We’re not surprised that Charlie Dizon won as filmfest best actress as she has the most demanding role played by any actress in recent years. She has only one costume throughout, her school uniform, and is in every scene of the movie that starts with her and also ends with her, long after Paulo has walked out of the picture.
One gets so discomfitted watching her practically offering herself to Paulo, insisting that “hindi na ako bata”. And when Paulo finally takes her from behind, we can’t blame him as she’s asking for it. The stalker, who takes secret selfies with the actor she adores while he is sleeping, has subsequently become the victim.
Charlie shows genuine emotions in all her scenes, giving a perfectly nuanced performance particularly in the scenes where she has no dialogue but just shows her body language and facial reactions, specially when she finally discovers that the idol she put on a pedestal is a monster with feet of clay.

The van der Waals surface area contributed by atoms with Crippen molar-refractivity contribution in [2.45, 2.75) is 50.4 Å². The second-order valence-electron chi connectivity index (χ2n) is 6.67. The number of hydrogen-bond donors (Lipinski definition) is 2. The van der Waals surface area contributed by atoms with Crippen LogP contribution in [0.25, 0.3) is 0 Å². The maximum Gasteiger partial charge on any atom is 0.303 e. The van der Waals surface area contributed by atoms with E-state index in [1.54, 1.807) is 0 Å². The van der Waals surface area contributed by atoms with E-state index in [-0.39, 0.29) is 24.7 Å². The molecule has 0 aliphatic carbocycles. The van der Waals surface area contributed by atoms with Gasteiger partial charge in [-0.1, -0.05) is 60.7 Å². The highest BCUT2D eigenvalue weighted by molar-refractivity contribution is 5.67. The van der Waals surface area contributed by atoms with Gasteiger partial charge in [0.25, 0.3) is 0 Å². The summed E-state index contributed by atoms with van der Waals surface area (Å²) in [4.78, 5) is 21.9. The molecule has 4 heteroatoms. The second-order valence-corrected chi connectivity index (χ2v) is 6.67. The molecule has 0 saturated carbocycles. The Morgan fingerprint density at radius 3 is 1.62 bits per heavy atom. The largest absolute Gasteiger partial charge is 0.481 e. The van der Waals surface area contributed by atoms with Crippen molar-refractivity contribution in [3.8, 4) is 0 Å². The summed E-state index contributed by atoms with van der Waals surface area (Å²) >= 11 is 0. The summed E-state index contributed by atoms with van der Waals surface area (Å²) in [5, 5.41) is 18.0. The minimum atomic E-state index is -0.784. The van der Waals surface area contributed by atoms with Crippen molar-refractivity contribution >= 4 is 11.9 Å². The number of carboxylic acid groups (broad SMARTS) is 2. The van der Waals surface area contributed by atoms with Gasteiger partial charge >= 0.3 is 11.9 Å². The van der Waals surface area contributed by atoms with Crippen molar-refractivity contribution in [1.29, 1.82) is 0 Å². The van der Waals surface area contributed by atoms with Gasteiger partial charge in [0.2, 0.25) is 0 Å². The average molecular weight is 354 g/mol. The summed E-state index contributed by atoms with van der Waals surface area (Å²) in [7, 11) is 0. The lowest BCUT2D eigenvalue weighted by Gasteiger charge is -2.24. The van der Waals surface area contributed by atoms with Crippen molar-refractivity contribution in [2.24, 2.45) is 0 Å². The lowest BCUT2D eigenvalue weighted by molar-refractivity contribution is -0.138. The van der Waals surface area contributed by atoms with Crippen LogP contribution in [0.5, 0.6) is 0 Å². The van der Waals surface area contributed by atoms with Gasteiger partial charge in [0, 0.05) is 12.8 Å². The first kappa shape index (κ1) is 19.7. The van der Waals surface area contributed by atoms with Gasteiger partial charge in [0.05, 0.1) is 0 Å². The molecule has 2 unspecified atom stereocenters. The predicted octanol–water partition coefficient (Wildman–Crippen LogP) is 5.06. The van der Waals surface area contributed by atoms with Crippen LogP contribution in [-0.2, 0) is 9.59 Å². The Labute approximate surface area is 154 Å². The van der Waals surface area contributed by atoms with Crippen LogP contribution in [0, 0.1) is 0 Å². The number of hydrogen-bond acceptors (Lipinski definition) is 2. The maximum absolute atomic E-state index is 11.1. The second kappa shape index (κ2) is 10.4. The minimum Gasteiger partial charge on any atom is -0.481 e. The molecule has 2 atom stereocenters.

The film’s final sequence makes us realize that Jane’s idolizing Paulo is her way of escaping from the harsh realities of her own family life, but then, after the encounter with him, she wakes up and her fantasies are over.
By the end of the movie, she has learned all the cuss words she heard from the foul-mouthed Paulo (specially the local word for sonovabitch) and now uses them on her abusive stepfather who she now feels empowered to oppose and defy. Yes, she has come of age.